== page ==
Drifting and striding, in Hollywood and elsewhere, with Geoff Nicholson - author of The Lost Art of Walking, and Walking in Ruins withcholson, author of Toff Nidrifting and stomping withcholson, author of The Lost Art of Walking, considers the narrower and wider shores of obsessive pedestrianism.

Monday, June 4, 2012


 Just in case you doubted that Fiona Apple is a self-dramatizing, self-aggrandizing twerp (and I know you didn’t really doubt it for a minute) there she was in yesterday’s New York Times, with journalist Jon Pareles as her enabler, describing how she dealt with the profound angst she experienced when the record company delayed the release of her album.

Pareles writes, “She started to walking up and down a hill near her home in Venice, California ... for eight hours a day, day after day, until she could barely walk, until she was limping, and then until she could not walk at all.  Her knees required months of therapy.”  Then Pereles quotes the women herself, “Something about that was a rite of passage.  I think it’s really healthy to lose things or give things up for a while, to deprive yourself of certain things.  It’s always a good learning experience because I felt it really was like, ‘I must learn to walk again.’”

And yes, they actually let this woman out on her own.

Compare and contrast with the walking wounded of Afghanistan.  The story is that at a time when NATO troops are about to withdraw from that country, the Afghan army and police have started to get their act together and have even found a local hero in this man:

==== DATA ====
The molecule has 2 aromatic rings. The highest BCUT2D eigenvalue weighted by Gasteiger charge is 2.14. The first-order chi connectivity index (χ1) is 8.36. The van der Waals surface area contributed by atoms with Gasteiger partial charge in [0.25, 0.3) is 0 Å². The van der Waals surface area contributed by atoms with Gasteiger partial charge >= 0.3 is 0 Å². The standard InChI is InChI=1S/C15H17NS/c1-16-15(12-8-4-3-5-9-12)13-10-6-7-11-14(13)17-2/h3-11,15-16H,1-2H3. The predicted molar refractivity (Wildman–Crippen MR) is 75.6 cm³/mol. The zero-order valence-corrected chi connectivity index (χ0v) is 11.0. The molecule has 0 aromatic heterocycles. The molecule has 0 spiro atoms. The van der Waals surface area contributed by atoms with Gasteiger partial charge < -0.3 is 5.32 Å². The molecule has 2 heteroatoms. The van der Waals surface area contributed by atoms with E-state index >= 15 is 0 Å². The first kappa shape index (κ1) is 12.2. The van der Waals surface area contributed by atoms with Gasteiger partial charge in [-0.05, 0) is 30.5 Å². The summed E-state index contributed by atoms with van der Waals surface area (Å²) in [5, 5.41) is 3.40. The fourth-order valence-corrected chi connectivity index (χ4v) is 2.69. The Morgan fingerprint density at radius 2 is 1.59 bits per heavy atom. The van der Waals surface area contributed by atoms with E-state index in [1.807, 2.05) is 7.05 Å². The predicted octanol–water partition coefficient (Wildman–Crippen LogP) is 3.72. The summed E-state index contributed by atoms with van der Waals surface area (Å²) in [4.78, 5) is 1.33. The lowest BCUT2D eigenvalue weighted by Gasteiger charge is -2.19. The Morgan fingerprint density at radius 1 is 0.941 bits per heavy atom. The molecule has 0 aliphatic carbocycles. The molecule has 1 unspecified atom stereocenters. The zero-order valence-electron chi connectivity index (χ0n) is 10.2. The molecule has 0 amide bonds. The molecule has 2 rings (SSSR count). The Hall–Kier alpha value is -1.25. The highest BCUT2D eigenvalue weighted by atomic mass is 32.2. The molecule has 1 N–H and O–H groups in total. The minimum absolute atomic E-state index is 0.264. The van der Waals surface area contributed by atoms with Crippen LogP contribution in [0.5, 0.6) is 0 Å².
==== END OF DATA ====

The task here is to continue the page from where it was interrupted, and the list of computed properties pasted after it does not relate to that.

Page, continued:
The above photograph by David Gill has apparently stirred great feelings of patriotism and heroism.  It shows an Afghan commando – his name seems to be Hamidullah – after he’s been involved in an eighteen-hour gun battle on the streets of Kabul.  He’s wounded in the leg but he’s on his feet, he’s walking, having stood up to the insurgents.  Well, we know that pictures never tell the whole story, and that social media tell even less, but apparently on Twitter and Facebook there is enormous support for the local forces and many wishes that they will defeat the “enemies of Islam,” whoever they might be right now.

I wonder what that wounded soldier will have to give up, how many months of therapy he’ll need or get. I wonder whether he’ll find the whole thing “a good learning experience.”

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